Members of an Iran-backed militia ended a two-day siege of the U.S. Embassy compound in Baghdad on Wednesday after trapping American diplomats inside and destroying parts of the compound.
Hundreds of militiamen and protesters, some chanting “Death to America,” clashed with American security forces on Monday and Tuesday and broke into the embassy compound, burning a reception area and vandalizing it with graffiti. The demonstrators threw rocks at U.S. Marines guarding the embassy, who shot tear gas at the attackers.
The Defense Department deployed roughly 750 troops to Kuwait over the weekend as the violence at the embassy escalated.
The attack was retaliation for several airstrikes the U.S. launched over the weekend at an Iranian-backed Iraqi militia that killed at least 25 fighters in Iraq and Syria. The U.S. launched several “precision defensive strikes” on five sites controlled by the militia Kataeb Hezbollah, which the administration blames for a rocket attack that killed a U.S. defense contractor at a U.S. military compound in northern Iraq on Friday.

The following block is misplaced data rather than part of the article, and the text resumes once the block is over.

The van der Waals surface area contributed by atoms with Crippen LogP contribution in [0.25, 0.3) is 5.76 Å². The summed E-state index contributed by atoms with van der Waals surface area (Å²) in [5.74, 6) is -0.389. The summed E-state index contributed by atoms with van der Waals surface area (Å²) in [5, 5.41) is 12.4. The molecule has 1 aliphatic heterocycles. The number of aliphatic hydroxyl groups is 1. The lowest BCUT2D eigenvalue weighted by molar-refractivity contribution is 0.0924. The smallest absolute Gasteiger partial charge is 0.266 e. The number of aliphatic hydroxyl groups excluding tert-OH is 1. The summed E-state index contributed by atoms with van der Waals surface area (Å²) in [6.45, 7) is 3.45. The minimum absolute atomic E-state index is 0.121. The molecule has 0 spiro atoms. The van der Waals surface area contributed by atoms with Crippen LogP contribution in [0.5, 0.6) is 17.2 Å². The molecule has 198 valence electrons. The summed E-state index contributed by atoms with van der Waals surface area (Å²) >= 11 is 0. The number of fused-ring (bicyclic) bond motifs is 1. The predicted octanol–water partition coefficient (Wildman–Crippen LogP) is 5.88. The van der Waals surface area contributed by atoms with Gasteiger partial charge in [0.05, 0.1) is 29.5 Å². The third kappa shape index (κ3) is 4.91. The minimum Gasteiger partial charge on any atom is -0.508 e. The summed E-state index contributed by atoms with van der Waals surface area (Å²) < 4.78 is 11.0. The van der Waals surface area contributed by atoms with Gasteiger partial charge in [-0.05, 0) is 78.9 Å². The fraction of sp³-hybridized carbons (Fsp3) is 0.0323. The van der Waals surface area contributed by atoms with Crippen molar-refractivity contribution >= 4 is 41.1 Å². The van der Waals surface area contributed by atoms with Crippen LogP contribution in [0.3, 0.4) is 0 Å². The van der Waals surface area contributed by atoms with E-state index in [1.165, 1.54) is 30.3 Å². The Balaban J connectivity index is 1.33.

Secretary of State Mike Pompeo said the airstrikes were a “defensive action designed to protect American forces and American citizens in Iraq” and delayed a scheduled trip to Europe and Central Asia.
The withdrawal came a day after the leaders of the Iranian-backed militias called for an end to the attacks, saying their decision was based on the Iraqi prime minister’s promise to push legislation to require American troops to leave Iraq.
President Trump said he was satisfied with how the situation was resolved and promised the incident “will not be a Benghazi,” referring to the deadly 2012 attack on the U.S. consulate in Libya.
“I think it’s been handled very well,” Trump told reporters. “We have some of our greatest warriors there. They got in there very quickly.”